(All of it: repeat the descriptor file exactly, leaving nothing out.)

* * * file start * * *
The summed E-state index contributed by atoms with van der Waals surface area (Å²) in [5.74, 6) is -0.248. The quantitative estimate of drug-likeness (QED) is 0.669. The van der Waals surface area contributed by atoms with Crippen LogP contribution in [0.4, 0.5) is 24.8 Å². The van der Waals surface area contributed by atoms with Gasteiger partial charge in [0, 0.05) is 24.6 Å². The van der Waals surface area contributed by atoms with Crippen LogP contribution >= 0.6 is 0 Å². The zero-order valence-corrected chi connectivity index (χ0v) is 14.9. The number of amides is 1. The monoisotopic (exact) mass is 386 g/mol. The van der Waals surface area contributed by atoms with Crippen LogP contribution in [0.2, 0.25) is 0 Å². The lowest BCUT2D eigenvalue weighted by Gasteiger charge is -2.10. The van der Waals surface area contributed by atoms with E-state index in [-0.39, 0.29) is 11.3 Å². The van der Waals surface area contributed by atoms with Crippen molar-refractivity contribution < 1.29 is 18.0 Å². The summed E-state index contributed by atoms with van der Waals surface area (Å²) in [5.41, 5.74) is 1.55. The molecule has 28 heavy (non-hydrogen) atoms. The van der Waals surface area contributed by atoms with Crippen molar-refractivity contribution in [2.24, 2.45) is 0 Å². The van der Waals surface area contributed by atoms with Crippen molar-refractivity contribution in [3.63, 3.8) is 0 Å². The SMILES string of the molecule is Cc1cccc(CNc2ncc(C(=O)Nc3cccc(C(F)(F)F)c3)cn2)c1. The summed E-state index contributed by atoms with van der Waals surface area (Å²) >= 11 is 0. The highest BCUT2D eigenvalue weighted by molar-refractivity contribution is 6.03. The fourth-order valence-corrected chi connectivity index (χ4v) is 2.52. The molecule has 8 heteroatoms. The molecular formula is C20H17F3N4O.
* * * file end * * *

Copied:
The summed E-state index contributed by atoms with van der Waals surface area (Å²) in [5.74, 6) is -0.248. The quantitative estimate of drug-likeness (QED) is 0.669. The van der Waals surface area contributed by atoms with Crippen LogP contribution in [0.4, 0.5) is 24.8 Å². The van der Waals surface area contributed by atoms with Gasteiger partial charge in [0, 0.05) is 24.6 Å². The van der Waals surface area contributed by atoms with Crippen LogP contribution >= 0.6 is 0 Å². The zero-order valence-corrected chi connectivity index (χ0v) is 14.9. The number of amides is 1. The monoisotopic (exact) mass is 386 g/mol. The van der Waals surface area contributed by atoms with Crippen LogP contribution in [0.2, 0.25) is 0 Å². The lowest BCUT2D eigenvalue weighted by Gasteiger charge is -2.10. The van der Waals surface area contributed by atoms with E-state index in [-0.39, 0.29) is 11.3 Å². The van der Waals surface area contributed by atoms with Crippen molar-refractivity contribution < 1.29 is 18.0 Å². The summed E-state index contributed by atoms with van der Waals surface area (Å²) in [5.41, 5.74) is 1.55. The molecule has 28 heavy (non-hydrogen) atoms. The van der Waals surface area contributed by atoms with Crippen molar-refractivity contribution in [2.24, 2.45) is 0 Å². The van der Waals surface area contributed by atoms with Crippen molar-refractivity contribution in [3.63, 3.8) is 0 Å². The SMILES string of the molecule is Cc1cccc(CNc2ncc(C(=O)Nc3cccc(C(F)(F)F)c3)cn2)c1. The summed E-state index contributed by atoms with van der Waals surface area (Å²) >= 11 is 0. The highest BCUT2D eigenvalue weighted by molar-refractivity contribution is 6.03. The fourth-order valence-corrected chi connectivity index (χ4v) is 2.52. The molecule has 8 heteroatoms. The molecular formula is C20H17F3N4O.